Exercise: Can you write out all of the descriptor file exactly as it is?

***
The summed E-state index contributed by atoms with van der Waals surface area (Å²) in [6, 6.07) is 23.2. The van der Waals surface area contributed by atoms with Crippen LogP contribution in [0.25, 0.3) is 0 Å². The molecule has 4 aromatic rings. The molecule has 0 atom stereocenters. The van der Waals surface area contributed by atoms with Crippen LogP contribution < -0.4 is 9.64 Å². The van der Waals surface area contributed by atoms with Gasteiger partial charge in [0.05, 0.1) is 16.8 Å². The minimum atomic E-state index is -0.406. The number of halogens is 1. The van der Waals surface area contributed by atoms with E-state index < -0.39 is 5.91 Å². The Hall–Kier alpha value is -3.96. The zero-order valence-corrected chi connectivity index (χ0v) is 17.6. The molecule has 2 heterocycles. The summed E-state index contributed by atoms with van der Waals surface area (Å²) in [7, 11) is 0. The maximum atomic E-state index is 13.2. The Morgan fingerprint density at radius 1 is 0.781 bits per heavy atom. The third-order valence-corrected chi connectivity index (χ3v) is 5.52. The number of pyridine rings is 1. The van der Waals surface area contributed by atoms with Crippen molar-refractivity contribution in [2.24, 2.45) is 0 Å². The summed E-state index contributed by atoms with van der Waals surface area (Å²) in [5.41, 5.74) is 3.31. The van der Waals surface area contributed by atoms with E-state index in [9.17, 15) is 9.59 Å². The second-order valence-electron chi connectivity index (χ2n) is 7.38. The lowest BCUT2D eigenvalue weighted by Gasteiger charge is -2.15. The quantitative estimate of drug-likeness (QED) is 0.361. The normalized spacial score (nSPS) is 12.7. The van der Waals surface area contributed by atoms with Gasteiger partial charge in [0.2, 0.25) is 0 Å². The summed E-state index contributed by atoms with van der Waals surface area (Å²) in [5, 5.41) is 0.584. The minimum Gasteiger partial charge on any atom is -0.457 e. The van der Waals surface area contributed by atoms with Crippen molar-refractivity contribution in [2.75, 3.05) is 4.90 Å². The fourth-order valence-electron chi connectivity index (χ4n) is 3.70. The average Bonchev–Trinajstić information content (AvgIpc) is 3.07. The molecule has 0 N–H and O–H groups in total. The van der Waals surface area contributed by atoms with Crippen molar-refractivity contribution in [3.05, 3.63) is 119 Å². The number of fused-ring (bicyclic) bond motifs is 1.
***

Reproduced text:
The summed E-state index contributed by atoms with van der Waals surface area (Å²) in [6, 6.07) is 23.2. The van der Waals surface area contributed by atoms with Crippen LogP contribution in [0.25, 0.3) is 0 Å². The molecule has 4 aromatic rings. The molecule has 0 atom stereocenters. The van der Waals surface area contributed by atoms with Crippen LogP contribution < -0.4 is 9.64 Å². The van der Waals surface area contributed by atoms with Gasteiger partial charge in [0.05, 0.1) is 16.8 Å². The minimum atomic E-state index is -0.406. The number of halogens is 1. The van der Waals surface area contributed by atoms with E-state index < -0.39 is 5.91 Å². The Hall–Kier alpha value is -3.96. The zero-order valence-corrected chi connectivity index (χ0v) is 17.6. The molecule has 2 heterocycles. The summed E-state index contributed by atoms with van der Waals surface area (Å²) in [7, 11) is 0. The maximum atomic E-state index is 13.2. The Morgan fingerprint density at radius 1 is 0.781 bits per heavy atom. The third-order valence-corrected chi connectivity index (χ3v) is 5.52. The number of pyridine rings is 1. The van der Waals surface area contributed by atoms with Crippen molar-refractivity contribution in [2.24, 2.45) is 0 Å². The summed E-state index contributed by atoms with van der Waals surface area (Å²) in [5.41, 5.74) is 3.31. The van der Waals surface area contributed by atoms with E-state index in [9.17, 15) is 9.59 Å². The second-order valence-electron chi connectivity index (χ2n) is 7.38. The lowest BCUT2D eigenvalue weighted by Gasteiger charge is -2.15. The quantitative estimate of drug-likeness (QED) is 0.361. The normalized spacial score (nSPS) is 12.7. The van der Waals surface area contributed by atoms with Gasteiger partial charge in [0.2, 0.25) is 0 Å². The summed E-state index contributed by atoms with van der Waals surface area (Å²) in [5, 5.41) is 0.584. The minimum Gasteiger partial charge on any atom is -0.457 e. The van der Waals surface area contributed by atoms with Crippen molar-refractivity contribution in [2.75, 3.05) is 4.90 Å². The fourth-order valence-electron chi connectivity index (χ4n) is 3.70. The average Bonchev–Trinajstić information content (AvgIpc) is 3.07. The molecule has 0 N–H and O–H groups in total. The van der Waals surface area contributed by atoms with Crippen molar-refractivity contribution in [3.05, 3.63) is 119 Å². The number of fused-ring (bicyclic) bond motifs is 1.